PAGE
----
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For many people who have acne, the skin disease affects more than their appearance. Acne can take a toll on one’s emotional health. Researchers have found in study after study that people with acne can also develop:
- Low self-esteem
- Poor self-image
- Decreased quality of life
- A feeling of being all alone
If you’re wondering how acne could cause these problems, you only have to read Jill’s story.
Acne made Jill’s college days difficult
Jill had typical teenage acne, but what happened during her second year of college completely surprised her. Large, painful acne cysts and nodules began appearing on her face. She tried treating them with acne treatments that she could buy at the store. Nothing worked. Desperate for help, Jill went to her student health center.
Because Jill’s acne was severe, she was given a prescription for an antibiotic. This is often the first treatment given to a patient with severe acne. A dermatologist also injected medication into a few of her most painful cysts to help clear them. The treatment helped for a few days. Then her acne flared.
Her doctor prescribed antibiotic after antibiotic. Nothing worked. She felt devastated, and said that she just wished she could wear a veil.
By this time, Jill felt that she couldn’t face people. She quit her job, which she needed to help support herself.
She did stay in school, but it was difficult. “Somehow, I managed to continue my studies,” she said. Friendships and extracurricular activities, however, suffered. The acne left her feeling too stressed and withdrawn. She felt alone.
Jill finally got relief from her acne when she saw a dermatologist who prescribed isotretinoin (eye-soh-tret-in-OH-in), a medication used to treat severe acne. The isotretinoin got her acne under control, but by this time, she had permanent scars and discolored skin.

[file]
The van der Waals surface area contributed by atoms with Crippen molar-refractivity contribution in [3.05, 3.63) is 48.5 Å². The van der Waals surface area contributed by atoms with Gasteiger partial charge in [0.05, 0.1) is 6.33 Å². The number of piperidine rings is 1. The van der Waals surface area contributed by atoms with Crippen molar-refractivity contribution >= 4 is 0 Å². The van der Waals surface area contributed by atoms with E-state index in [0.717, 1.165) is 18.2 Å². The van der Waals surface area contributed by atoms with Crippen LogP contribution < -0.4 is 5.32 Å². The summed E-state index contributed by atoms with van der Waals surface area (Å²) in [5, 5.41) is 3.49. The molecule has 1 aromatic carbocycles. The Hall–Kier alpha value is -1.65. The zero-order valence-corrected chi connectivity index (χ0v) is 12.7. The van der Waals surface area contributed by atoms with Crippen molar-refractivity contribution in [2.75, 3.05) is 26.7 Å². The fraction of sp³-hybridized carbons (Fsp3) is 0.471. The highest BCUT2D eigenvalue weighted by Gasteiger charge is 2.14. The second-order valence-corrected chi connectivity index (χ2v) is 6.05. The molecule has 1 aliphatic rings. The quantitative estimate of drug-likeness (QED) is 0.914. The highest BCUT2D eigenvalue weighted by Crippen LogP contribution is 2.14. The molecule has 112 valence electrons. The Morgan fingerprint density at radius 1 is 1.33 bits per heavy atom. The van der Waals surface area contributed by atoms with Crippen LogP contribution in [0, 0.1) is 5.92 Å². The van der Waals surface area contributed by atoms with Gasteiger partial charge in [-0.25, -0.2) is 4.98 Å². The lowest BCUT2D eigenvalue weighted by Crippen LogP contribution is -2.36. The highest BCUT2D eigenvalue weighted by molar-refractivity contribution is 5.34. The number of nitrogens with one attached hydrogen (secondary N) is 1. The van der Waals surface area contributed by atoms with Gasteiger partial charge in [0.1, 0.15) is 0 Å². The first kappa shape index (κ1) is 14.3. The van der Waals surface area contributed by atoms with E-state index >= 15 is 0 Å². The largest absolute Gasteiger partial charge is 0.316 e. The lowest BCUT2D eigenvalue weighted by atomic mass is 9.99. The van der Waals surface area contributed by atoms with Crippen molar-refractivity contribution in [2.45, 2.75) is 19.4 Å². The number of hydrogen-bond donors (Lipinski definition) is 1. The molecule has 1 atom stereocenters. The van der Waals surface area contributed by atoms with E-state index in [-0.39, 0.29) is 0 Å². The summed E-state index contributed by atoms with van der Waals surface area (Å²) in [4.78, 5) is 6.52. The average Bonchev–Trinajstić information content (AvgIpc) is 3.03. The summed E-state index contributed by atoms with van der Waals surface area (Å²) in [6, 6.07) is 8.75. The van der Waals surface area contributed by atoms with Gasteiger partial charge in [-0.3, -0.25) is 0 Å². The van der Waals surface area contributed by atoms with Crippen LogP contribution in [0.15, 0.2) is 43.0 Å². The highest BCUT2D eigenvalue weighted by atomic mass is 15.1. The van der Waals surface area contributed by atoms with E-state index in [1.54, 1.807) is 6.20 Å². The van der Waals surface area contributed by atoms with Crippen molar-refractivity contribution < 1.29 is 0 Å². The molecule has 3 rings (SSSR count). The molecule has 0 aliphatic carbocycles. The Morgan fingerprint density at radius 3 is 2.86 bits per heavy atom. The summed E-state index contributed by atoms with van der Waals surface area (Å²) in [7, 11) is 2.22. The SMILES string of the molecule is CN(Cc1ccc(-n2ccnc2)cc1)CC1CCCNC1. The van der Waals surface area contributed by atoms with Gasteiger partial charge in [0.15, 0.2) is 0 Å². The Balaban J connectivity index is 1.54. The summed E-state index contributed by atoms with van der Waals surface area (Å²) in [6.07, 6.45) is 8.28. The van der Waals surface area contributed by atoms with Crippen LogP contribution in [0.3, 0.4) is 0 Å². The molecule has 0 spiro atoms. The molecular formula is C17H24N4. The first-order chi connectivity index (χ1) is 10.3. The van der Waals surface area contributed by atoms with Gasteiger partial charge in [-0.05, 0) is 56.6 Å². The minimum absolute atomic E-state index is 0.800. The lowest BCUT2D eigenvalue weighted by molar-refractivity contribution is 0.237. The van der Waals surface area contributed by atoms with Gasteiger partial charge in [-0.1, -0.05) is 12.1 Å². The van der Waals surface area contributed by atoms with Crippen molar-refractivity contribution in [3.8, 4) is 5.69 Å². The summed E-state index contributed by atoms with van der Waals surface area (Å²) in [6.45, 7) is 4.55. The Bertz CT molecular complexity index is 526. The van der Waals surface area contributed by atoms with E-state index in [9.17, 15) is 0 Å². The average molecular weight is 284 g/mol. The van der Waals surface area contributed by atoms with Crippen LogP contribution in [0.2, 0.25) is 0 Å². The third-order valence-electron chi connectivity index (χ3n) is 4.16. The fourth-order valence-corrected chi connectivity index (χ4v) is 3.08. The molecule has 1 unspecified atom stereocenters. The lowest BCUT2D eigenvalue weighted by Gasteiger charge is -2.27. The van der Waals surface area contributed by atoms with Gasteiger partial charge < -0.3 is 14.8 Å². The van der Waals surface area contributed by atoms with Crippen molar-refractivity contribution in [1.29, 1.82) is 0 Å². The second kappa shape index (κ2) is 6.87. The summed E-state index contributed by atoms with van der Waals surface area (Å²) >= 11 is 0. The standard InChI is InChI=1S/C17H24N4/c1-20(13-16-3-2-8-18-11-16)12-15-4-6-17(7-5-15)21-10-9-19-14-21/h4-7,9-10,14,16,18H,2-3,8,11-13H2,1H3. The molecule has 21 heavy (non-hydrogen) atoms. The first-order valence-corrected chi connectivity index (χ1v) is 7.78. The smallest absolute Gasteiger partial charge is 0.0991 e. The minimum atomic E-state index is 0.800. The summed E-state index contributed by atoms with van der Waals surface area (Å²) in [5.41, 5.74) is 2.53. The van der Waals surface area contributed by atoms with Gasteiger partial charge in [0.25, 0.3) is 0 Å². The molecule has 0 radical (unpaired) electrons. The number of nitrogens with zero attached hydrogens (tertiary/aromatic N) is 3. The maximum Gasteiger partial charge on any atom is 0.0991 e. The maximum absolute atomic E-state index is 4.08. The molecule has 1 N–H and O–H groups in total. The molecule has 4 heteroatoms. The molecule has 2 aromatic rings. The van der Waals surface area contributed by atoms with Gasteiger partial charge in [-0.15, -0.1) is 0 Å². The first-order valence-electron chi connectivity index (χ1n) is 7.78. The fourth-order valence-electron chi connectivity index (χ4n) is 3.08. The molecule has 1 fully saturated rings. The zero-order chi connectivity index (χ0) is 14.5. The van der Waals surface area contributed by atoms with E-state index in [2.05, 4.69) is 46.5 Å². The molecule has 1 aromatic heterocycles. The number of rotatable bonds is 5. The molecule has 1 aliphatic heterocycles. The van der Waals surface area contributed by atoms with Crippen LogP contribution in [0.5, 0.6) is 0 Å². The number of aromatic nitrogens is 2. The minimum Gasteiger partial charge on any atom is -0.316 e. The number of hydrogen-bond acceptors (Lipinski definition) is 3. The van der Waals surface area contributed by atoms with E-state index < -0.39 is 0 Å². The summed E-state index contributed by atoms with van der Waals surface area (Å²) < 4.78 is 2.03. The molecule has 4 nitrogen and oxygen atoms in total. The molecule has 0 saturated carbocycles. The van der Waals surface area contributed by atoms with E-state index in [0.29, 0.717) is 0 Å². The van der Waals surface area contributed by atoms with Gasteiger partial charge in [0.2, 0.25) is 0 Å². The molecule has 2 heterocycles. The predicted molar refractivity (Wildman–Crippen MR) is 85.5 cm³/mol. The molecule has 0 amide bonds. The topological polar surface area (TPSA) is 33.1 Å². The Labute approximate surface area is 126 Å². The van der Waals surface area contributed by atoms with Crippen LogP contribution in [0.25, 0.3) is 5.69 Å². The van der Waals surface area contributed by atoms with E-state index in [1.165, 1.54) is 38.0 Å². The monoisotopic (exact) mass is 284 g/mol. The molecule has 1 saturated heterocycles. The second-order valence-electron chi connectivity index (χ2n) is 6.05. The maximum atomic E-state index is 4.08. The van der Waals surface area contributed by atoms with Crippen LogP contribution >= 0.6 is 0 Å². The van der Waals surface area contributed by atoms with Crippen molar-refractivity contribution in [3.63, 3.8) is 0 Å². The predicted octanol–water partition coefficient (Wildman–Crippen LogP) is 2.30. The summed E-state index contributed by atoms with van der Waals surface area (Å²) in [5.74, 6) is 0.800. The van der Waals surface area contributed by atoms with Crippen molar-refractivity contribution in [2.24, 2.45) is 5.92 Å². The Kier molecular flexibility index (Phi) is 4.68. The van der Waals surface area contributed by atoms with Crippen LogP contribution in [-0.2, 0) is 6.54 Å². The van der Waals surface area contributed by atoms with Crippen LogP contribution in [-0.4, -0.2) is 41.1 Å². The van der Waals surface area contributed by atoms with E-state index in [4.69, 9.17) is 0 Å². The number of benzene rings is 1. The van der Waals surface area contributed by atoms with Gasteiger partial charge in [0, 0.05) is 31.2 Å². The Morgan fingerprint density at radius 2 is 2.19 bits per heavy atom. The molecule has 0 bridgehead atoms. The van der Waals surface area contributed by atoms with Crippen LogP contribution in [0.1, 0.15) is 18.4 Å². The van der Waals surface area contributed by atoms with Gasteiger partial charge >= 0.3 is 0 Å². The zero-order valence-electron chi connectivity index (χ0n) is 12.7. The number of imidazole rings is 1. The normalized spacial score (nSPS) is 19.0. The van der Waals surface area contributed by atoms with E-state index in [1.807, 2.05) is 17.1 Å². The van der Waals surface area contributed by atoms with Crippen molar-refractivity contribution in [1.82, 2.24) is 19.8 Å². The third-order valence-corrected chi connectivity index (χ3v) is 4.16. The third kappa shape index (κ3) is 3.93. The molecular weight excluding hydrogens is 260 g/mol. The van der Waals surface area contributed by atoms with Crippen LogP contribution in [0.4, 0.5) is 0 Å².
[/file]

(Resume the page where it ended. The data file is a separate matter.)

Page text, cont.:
After graduating, Jill moved back home. She didn’t start looking for a job. Instead, she asked her parents if they would pay for surgery to treat her acne scars.
After having cosmetic surgery, Jill said, “My skin is nowhere near as clear as before, but for the first time in over a year, I felt somewhat normal in appearance.” This feeling allowed her to get on with her life. Jill was able to get a job and start her career.
Mild or severe, acne can cause emotional pain
Jill’s story isn’t unique. Every day, dermatologists see the devastating effects that acne can have on someone’s life.
Bullying can occur. Other kids may hurl names like “crater face” at their classmates with widespread acne. This bullying can cause self-esteem to plummet. It can cause teens to feel so upset that they want to be alone. They may make few friends.
In research studies, people with acne have said that their skin makes them feel unattractive, embarrassed, or self-conscious. These feelings can cause some teens to avoid trying out for sports, getting a part-time job, or participating in class.
Some people say that having acne makes them feel on edge.
Even mild acne can affect one’s emotional health. This is especially true for teenage girls. In studies, teen girls often say that acne makes them feel unattractive.
Given that acne can lead to such experiences and feelings, it’s not surprising that researchers have found that people with acne often develop depression or anxiety.
Early treatment can prevent emotional distress, acne scars
Studies show that the longer acne lasts, the more likely it is to affect one’s emotions. Without treatment, acne can also worsen. If acne becomes severe, as it did for Jill, scars can appear as the acne clears.
Early treatment can prevent these problems. It can clear the skin and prevent acne from worsening. Some people need to continue treating their skin to prevent breakouts. For most people that’s probably a lot easier than dealing with the emotional distress and permanent acne scars.
Image: Getty Images
Dalgard F, Gieler U, et al. “Self-esteem and body satisfaction among late adolescents with acne: Results from a population study.” J Am Acad Dermatol 2008;59(5):746-51.
Fulton JE, Acne Rx: What acne really is and how to eliminate its devastating effects! Self-published; 2001.
Gorelick J, Daniels SR, et al. “Acne-related quality of life among female adults of different races/ethnicities.” J Dermatol Nurses Assoc. 2015;7(3): 154–162.
Hendon, J. “Acne: A patient's point of view.” J Am Acad Dermatol. 2004;51(1 Suppl):S39.
Nguyen CM, Beroukhim K, et al. “The psychosocial impact of acne, vitiligo, and psoriasis: a review.” Clin Cosmet Investig Dermatol. 2016;9:383-92.
Yentzer BA, Gosnell AL, et al. “Letter to the editor: A randomized controlled pilot study of strategies to increase adherence in teenagers with acne vulgaris.” J Am Acad Dermatol. 2011;64(4):793-5.